The Arena

It was the warm tepid liquid that hit me first. Within microseconds a brief gust of air carried stale breath and the unmistakable aroma of rum.

The drummer, who had just completed a pulverising set on stage had probably not intended for me to become a victim of his projected bodily fluids. The sneeze could have been one of those that creep up. No warning given.  

Using the flouring tissue I had carried for most of the day, I pat down the foul mixture of snot and saliva as I walk to the men’s room. You come to accept these things, although never expect them.

The door to the entrance of the men’s bathroom slammed open, missing my feet by inches. I reeled back. A bedraggled hesher stood less than a body width away from me. Pupils saucer wide, stringy red hair framing his wraith-like face. For the second time in less than a minute, I began having murderous thoughts.

Stepping around the human obstacle, I touched the door. Sticky to touch. The putrid sheen on the door’s paintwork reflected the blue fluorescent light of the bathroom. Blue. Blue to keep the heroin users away.  

The bathroom is a collection of broken tiles, a trio of basins and toilet stalls with the doors ripped off. Chewed wood replacing brackets and hinges. Standing at the urinal was a girl. A woman? No, a girl, barley 18. Oh. Ok. I geddit. But this place stinks, the floor is coated with a mixture of piss, toilet paper… reams of damp toilet paper, mud… is that shit? Oh God, that’s human shit!

The parental instinct that would be put to use later in life was by then, evident. Staring at her, I volunteered my hand as a gesture of safety. She looked to the ground, then back at me.

“He’s got a black eye”

Arm extended past me, the figure of her attention shuffled into view. He was pointing at a fresh bruise, the size of a small mandarin, to the left of his left eye. I knew better than to ask what happened. I’m no one’s parent yet. Attention is what these vagrants want, and I’m not the guy.

Never have been that guy.

Turning on the single tap at a well-worn basin (no option for hot or cold) a flaccid stream of lukewarm water collects into my cupped hand, bound for my neck and back. Small mercies, be grateful that the water is turned on. Some venues turn it off to force patrons to pay for water at the bar.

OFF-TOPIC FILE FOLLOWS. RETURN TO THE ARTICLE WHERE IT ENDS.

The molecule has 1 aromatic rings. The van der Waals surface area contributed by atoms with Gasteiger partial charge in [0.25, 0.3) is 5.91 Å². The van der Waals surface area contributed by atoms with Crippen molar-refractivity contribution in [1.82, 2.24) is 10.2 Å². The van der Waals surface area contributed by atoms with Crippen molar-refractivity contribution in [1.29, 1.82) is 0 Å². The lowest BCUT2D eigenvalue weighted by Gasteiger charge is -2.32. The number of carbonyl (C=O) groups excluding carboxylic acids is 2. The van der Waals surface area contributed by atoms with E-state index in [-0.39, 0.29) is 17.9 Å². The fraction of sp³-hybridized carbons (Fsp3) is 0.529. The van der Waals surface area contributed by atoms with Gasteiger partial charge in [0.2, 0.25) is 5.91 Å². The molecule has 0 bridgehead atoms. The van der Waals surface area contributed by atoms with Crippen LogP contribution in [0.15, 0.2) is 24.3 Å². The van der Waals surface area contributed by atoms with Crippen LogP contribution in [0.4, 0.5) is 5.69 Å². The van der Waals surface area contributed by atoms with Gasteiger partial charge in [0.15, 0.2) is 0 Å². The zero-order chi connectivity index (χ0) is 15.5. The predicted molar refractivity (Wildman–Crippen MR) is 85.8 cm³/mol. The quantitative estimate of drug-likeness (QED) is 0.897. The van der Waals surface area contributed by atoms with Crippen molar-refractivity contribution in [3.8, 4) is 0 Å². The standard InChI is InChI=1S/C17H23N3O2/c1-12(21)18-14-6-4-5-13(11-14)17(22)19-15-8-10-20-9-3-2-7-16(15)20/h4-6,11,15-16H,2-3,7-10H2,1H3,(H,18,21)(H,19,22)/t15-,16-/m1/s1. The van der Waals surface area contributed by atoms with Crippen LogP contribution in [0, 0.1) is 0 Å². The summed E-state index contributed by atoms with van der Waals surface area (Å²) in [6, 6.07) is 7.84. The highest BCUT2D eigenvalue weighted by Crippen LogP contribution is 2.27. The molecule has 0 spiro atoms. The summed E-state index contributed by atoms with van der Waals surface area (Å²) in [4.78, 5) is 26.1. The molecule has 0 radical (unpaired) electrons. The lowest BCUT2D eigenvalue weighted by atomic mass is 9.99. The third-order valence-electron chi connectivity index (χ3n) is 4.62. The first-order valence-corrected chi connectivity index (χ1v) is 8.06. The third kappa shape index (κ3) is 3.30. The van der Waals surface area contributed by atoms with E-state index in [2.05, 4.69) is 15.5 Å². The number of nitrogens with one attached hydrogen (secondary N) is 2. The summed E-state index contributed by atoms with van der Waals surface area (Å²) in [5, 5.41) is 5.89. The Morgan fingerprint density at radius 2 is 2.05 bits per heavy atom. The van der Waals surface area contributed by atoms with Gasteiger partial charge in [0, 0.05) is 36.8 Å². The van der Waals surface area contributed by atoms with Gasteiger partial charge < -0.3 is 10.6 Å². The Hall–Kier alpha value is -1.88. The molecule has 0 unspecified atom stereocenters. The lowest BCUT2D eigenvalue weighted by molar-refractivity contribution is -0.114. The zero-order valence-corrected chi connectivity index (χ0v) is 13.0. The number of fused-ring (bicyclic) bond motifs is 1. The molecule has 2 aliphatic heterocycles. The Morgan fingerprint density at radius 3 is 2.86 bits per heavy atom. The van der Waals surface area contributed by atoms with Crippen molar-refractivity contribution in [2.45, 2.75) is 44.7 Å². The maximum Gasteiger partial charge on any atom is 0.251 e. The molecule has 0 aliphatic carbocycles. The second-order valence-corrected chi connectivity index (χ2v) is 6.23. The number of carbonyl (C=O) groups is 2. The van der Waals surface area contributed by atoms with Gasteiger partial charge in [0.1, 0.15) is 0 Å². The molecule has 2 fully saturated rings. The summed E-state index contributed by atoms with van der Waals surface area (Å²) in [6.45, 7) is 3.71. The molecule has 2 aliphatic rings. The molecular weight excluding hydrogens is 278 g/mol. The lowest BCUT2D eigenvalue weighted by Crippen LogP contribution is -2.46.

Leaving the blue light behind, I am back into the fray and the dungeon-like ambience of the venue. “Check 1-2”. The engineers and guitar techs are busy tuning and adjusting monitors. Not long now. A drink? Why not. It’s been a rough few minutes…

“I’ll have a Coke, please” 

The peppy bar maid offers me a pleasant smile, one I have seen before. She’s pretty. Tattoos and an impeccably manicured face. Relieved to have a 30 second encounter with a patron who isn’t drinking.

Teeth hit ice, then hit cola. Saccharine sweet. Drinks finished, I’m biting the ice, crunch after crunch.

I’m standing as far as I can from the mass of sweaty bodies that are heaving and surging in the mosh pit, jostling for position. A few hardy souls, solo gig attendees such as I, form a collective around the perimeter of the venue. A few feet separate us from each other. No words are exchanged.  

Time passes slowly. The band eventually takes to the stage causing an almighty response from the brazen horde. The guitarist’s mane of hair windmills into action. A heavy percussive groove creates a monstrous sound. A microphone becomes a weapon as the vocalist spits a diatribe into the audience. My eyes are fixed on the wonder of the spectacle.

Tomorrow it’s a suit and jacket, emails and meetings. Endless meetings and requests from clients to ‘discuss matters of importance’. Financial controllers, administration managers and IT managers. I suppose I am their guy.

Andrew McKaysmith